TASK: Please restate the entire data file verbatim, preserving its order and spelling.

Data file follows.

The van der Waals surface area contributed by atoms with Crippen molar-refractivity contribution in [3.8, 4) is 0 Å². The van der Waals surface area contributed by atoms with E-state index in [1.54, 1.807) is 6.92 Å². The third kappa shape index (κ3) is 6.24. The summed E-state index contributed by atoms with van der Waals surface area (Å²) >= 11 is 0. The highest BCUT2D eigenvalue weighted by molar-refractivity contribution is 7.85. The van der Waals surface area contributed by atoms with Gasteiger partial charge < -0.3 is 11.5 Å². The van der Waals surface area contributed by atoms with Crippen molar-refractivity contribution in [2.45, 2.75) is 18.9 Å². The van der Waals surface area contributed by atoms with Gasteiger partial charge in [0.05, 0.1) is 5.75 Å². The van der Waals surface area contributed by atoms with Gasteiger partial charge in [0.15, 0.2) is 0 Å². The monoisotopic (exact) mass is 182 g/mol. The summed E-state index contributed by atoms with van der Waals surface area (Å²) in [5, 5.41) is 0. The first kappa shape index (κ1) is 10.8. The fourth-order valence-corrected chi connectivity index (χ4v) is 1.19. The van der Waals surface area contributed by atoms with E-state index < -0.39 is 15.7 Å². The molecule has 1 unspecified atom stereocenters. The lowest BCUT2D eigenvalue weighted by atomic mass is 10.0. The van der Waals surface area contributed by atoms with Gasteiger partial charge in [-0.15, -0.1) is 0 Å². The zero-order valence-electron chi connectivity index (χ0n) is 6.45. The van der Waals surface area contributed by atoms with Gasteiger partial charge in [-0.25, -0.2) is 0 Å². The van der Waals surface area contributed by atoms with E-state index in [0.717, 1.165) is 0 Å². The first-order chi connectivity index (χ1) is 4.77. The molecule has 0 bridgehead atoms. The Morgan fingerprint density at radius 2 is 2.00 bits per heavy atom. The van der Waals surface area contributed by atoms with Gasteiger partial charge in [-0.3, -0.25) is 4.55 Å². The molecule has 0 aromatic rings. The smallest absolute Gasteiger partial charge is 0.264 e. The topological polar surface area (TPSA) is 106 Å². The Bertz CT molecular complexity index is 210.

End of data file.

The van der Waals surface area contributed by atoms with Crippen molar-refractivity contribution in [3.8, 4) is 0 Å². The van der Waals surface area contributed by atoms with E-state index in [1.54, 1.807) is 6.92 Å². The third kappa shape index (κ3) is 6.24. The summed E-state index contributed by atoms with van der Waals surface area (Å²) >= 11 is 0. The highest BCUT2D eigenvalue weighted by molar-refractivity contribution is 7.85. The van der Waals surface area contributed by atoms with Gasteiger partial charge < -0.3 is 11.5 Å². The van der Waals surface area contributed by atoms with Crippen molar-refractivity contribution in [2.45, 2.75) is 18.9 Å². The van der Waals surface area contributed by atoms with Gasteiger partial charge in [0.05, 0.1) is 5.75 Å². The van der Waals surface area contributed by atoms with Gasteiger partial charge in [0.15, 0.2) is 0 Å². The monoisotopic (exact) mass is 182 g/mol. The summed E-state index contributed by atoms with van der Waals surface area (Å²) in [5, 5.41) is 0. The first kappa shape index (κ1) is 10.8. The fourth-order valence-corrected chi connectivity index (χ4v) is 1.19. The van der Waals surface area contributed by atoms with E-state index < -0.39 is 15.7 Å². The molecule has 1 unspecified atom stereocenters. The lowest BCUT2D eigenvalue weighted by atomic mass is 10.0. The van der Waals surface area contributed by atoms with Gasteiger partial charge in [-0.15, -0.1) is 0 Å². The zero-order valence-electron chi connectivity index (χ0n) is 6.45. The van der Waals surface area contributed by atoms with Gasteiger partial charge in [-0.25, -0.2) is 0 Å². The van der Waals surface area contributed by atoms with E-state index in [0.717, 1.165) is 0 Å². The first-order chi connectivity index (χ1) is 4.77. The molecule has 0 bridgehead atoms. The Morgan fingerprint density at radius 2 is 2.00 bits per heavy atom. The van der Waals surface area contributed by atoms with Gasteiger partial charge in [-0.3, -0.25) is 4.55 Å². The molecule has 0 aromatic rings. The smallest absolute Gasteiger partial charge is 0.264 e. The topological polar surface area (TPSA) is 106 Å². The Bertz CT molecular complexity index is 210.